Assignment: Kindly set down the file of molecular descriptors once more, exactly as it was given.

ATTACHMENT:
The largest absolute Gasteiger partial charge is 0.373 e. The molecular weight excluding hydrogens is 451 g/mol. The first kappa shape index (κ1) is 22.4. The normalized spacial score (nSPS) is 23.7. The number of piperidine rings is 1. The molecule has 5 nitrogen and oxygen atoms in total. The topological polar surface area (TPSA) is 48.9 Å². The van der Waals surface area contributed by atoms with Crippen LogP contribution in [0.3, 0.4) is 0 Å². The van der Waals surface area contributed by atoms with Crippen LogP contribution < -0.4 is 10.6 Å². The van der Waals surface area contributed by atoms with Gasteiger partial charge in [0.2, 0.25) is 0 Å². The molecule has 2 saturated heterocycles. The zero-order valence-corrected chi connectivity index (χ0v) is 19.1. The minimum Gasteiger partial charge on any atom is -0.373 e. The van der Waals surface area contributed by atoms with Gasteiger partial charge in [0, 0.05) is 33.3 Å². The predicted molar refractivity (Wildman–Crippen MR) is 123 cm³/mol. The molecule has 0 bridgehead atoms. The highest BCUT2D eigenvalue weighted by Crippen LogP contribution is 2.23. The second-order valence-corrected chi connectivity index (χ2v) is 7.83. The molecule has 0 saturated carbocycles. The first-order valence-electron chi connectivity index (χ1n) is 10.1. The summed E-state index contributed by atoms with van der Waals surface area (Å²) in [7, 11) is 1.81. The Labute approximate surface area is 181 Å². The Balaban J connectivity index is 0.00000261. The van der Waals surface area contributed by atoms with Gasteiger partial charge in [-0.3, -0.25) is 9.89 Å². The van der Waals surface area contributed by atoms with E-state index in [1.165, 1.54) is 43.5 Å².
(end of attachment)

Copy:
The largest absolute Gasteiger partial charge is 0.373 e. The molecular weight excluding hydrogens is 451 g/mol. The first kappa shape index (κ1) is 22.4. The normalized spacial score (nSPS) is 23.7. The number of piperidine rings is 1. The molecule has 5 nitrogen and oxygen atoms in total. The topological polar surface area (TPSA) is 48.9 Å². The van der Waals surface area contributed by atoms with Crippen LogP contribution in [0.3, 0.4) is 0 Å². The van der Waals surface area contributed by atoms with Crippen LogP contribution < -0.4 is 10.6 Å². The van der Waals surface area contributed by atoms with Gasteiger partial charge in [0.2, 0.25) is 0 Å². The molecule has 2 saturated heterocycles. The zero-order valence-corrected chi connectivity index (χ0v) is 19.1. The minimum Gasteiger partial charge on any atom is -0.373 e. The van der Waals surface area contributed by atoms with Gasteiger partial charge in [0, 0.05) is 33.3 Å². The predicted molar refractivity (Wildman–Crippen MR) is 123 cm³/mol. The molecule has 0 bridgehead atoms. The highest BCUT2D eigenvalue weighted by Crippen LogP contribution is 2.23. The second-order valence-corrected chi connectivity index (χ2v) is 7.83. The molecule has 0 saturated carbocycles. The first-order valence-electron chi connectivity index (χ1n) is 10.1. The summed E-state index contributed by atoms with van der Waals surface area (Å²) in [7, 11) is 1.81. The Labute approximate surface area is 181 Å². The Balaban J connectivity index is 0.00000261. The van der Waals surface area contributed by atoms with Gasteiger partial charge in [-0.3, -0.25) is 9.89 Å². The van der Waals surface area contributed by atoms with E-state index in [1.165, 1.54) is 43.5 Å².